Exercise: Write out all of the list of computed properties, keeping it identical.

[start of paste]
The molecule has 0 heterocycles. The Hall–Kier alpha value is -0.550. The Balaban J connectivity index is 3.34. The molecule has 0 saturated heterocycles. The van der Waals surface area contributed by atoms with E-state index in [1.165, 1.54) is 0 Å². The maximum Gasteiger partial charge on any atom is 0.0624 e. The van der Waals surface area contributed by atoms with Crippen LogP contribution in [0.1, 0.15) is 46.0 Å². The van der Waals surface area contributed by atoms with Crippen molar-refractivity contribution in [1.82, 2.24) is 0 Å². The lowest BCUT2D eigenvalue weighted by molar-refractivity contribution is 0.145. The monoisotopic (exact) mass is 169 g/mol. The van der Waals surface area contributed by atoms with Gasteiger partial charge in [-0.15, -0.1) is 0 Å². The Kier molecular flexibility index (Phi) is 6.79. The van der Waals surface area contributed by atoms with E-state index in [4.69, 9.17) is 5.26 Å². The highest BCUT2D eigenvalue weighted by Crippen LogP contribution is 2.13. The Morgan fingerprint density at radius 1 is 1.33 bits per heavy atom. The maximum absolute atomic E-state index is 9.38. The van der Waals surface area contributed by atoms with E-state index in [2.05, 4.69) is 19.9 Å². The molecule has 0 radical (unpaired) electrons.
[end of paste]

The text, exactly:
The molecule has 0 heterocycles. The Hall–Kier alpha value is -0.550. The Balaban J connectivity index is 3.34. The molecule has 0 saturated heterocycles. The van der Waals surface area contributed by atoms with E-state index in [1.165, 1.54) is 0 Å². The maximum Gasteiger partial charge on any atom is 0.0624 e. The van der Waals surface area contributed by atoms with Crippen LogP contribution in [0.1, 0.15) is 46.0 Å². The van der Waals surface area contributed by atoms with Crippen molar-refractivity contribution in [1.82, 2.24) is 0 Å². The lowest BCUT2D eigenvalue weighted by molar-refractivity contribution is 0.145. The monoisotopic (exact) mass is 169 g/mol. The van der Waals surface area contributed by atoms with Gasteiger partial charge in [-0.15, -0.1) is 0 Å². The Kier molecular flexibility index (Phi) is 6.79. The van der Waals surface area contributed by atoms with E-state index in [4.69, 9.17) is 5.26 Å². The highest BCUT2D eigenvalue weighted by Crippen LogP contribution is 2.13. The Morgan fingerprint density at radius 1 is 1.33 bits per heavy atom. The maximum absolute atomic E-state index is 9.38. The van der Waals surface area contributed by atoms with E-state index in [2.05, 4.69) is 19.9 Å². The molecule has 0 radical (unpaired) electrons.